Arts Education in Cambodia

A month ago, I stumbled upon Laura Dean and Sothy Eng’s Article “What Arts Education could offer to Cambodia 42 years after the Khmer Rouge Regime” while walking back to my apartment after midnight, on Twitter. I found it a coincidence that I was reading it at a point where I was seriously considering how to implement arts education in Cambodia I wrote back to the authors that night. Arts education is an issue I hold dear, as I feel guilty for having the chance to study music when others back home do not have this opportunity. I recommend reading the article here before considering my answer to it, as it concludes my reflection on my trip back home last summer.

Here is the link to the article:

Arts Education is essential is rebuilding the "family cell" in Cambodia, which is fragile. I live in a constant reminder of the ravages of the Genocide on Cambodians and how it influences family dynamics, especially with older family members (uncles, aunts etc...). I agree that the government needs to focus on something innovative towards its own education system instead of adapting 21st century methods, and that Arts Ed should be taught in schools. So here comes the big questions. How exactly do you implement an arts education when:

a full time art teacher does not pay the bills (unless government passes a bill and wages go up... by a lot)

- there isn't enough teachers to cover the whole region (traveling schools programs could resolve that issue but then classes wouldn't be regular)

- there are no standards (no methods, no up to date resources in Khmer, limited access to resources)

I was in Cambodia last summer as part of the Nirmita Composers Institute. I noticed two very contrasting attitudes towards music education. The young Cambodian musicians that were invited were extremely sharp, very interested in what the western faculty had to offer, but what they lacked was the basics of music education which constitutes of notation, music reading (solfege), analysis. I assumed it was due to the poor standards of the Royal University of Fine Arts. I don't blame them, they do not get a lot of support. Some of these students had graduated from RUFA, some were strictly traditional musicians. Cambodian traditional music isn't notated because it is transmitted orally.

Some of the methods of study of early Western music and Indian music could be adapted establish a solid system for the documentation of Cambodian music, and establish an education system. Some aspect of it such as theory, solfège, music history would have to stay as it is instrumental (no pun intended) in the making of a musician for understanding different perspectives and music genres. It makes you a finer music, and brings you up to the caliber to which the rest of the world speaks like in music terms. I can speak personally of it, having moved to the US to study the “western” way. In studying outside of Cambodia, I have come to a greater understanding of music, my purpose in life, but also a greater understanding of the world we live in. Music education in Cambodia will only improve if we give it a frame of reference and a standard. I don't mean performance standards as in how good a piece of music is played, but rather how do you make Cambodian music universal in relation to the Western system of notation that is accredited and used around the world? By offering a point of comparison, a bridge between both cultures, you create a method of sharing and a method of teaching to share it.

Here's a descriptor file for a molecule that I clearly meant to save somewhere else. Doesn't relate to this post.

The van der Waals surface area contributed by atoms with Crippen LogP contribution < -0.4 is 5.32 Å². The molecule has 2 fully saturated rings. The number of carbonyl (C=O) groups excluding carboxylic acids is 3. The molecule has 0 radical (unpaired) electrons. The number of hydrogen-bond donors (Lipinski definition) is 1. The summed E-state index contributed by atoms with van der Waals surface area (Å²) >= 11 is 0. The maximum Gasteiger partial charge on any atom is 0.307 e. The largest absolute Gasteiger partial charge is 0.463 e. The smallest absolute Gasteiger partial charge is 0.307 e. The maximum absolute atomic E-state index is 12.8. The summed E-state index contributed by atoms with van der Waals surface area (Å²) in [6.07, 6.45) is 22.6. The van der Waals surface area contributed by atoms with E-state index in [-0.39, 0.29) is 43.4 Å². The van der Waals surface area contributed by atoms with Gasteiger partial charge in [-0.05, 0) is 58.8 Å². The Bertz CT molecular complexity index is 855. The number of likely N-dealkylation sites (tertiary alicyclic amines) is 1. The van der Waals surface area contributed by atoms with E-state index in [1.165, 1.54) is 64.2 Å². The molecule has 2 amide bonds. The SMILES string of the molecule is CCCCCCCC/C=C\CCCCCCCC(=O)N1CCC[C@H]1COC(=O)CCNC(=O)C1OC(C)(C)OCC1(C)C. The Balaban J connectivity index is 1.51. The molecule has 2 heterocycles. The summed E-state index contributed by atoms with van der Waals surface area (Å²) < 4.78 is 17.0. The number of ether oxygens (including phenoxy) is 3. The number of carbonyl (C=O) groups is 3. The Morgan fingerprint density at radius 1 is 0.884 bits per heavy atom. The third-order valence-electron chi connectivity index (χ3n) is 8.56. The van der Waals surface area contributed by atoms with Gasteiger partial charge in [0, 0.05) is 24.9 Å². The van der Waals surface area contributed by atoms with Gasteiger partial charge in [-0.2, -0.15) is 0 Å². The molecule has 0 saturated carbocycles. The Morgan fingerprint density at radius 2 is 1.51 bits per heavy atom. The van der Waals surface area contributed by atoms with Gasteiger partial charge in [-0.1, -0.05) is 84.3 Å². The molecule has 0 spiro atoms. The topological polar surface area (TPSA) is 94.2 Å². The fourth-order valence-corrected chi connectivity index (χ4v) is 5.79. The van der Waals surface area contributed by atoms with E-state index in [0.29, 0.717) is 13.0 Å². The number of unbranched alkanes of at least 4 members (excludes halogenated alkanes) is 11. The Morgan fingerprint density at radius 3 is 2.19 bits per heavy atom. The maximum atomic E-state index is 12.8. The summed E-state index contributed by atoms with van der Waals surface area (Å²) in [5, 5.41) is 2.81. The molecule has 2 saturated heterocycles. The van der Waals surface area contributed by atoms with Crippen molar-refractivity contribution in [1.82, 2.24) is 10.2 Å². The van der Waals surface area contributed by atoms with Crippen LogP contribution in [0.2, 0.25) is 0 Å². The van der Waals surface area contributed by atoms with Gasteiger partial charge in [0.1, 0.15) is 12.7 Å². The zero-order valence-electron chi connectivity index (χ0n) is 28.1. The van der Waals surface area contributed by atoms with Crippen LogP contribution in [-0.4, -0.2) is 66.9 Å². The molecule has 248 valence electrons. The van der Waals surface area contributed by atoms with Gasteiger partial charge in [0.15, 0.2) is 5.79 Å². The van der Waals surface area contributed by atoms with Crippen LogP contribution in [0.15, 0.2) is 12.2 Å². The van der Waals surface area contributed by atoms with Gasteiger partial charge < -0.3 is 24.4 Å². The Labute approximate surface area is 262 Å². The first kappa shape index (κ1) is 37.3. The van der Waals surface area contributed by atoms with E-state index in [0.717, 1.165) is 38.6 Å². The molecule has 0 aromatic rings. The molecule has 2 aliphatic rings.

Art is symbiotic and cultures learn from each other and adapt their learning methods to those that facilitate it best - Thailand, Laos and Cambodia will have very similar songs, costumes, and stories with a few tweaks here and there but they belong to the same culture, and religion. The propagation of that culture, broadly speaking, comes from the fact that there was a market for it and teaching it was essential in providing the jobs to satisfy the demand in arts. It's safe to say the market for arts education is pretty small, but for arts in general is big. I say this because I see the use of art in many jobs. The example I like to use is the iPhone. Why is the iPhone popular? It's the design. Who designs the IPhone? Artists. Are there enough arts teachers in cambodia ? Not really.

Cambodian music should be studied as attentively as western students study their music - but what if being too critical of Cambodian art, in comparing it to the West for referring, would in turn deny Cambodian art the special attention it deserves as a struggling and unique art form (in contrast to classical western music which is very well instated) ? But then, isn't all art unique and impermanent ? If we teach western methods, musicians will have a much broader, much more mature way of approaching music and notating it - which is good ! It makes music accessible, because you can teach it in a way that is consistent and by notating it, you preserve it. But doesn't notating oral tradition contribute to its disappearance? In the same way for theatre, dance, puppet shadows - writing it down and taking footage preserves the art, and incites artists to generate new creations but the living art becomes amovible. It's a conundrum.

In the years coming, I am considering writing a book on music theory, solfege, analysis - three of the main constituents of music education in the West and translate it to Khmer. I am also looking at the possibility to compare Cambodian music to the western notation system, and how this would affect it, both in its survival and whether this is an effective way of implementing it in the Khmer education system. Additionally, looking at maybe having a platform or an app that teaches music and brings Cambodian music to all (modeled either on the Khan Academy or the London Symphony Orchestra app). Anyways, I'm just 20 and only half through my undergraduate studies.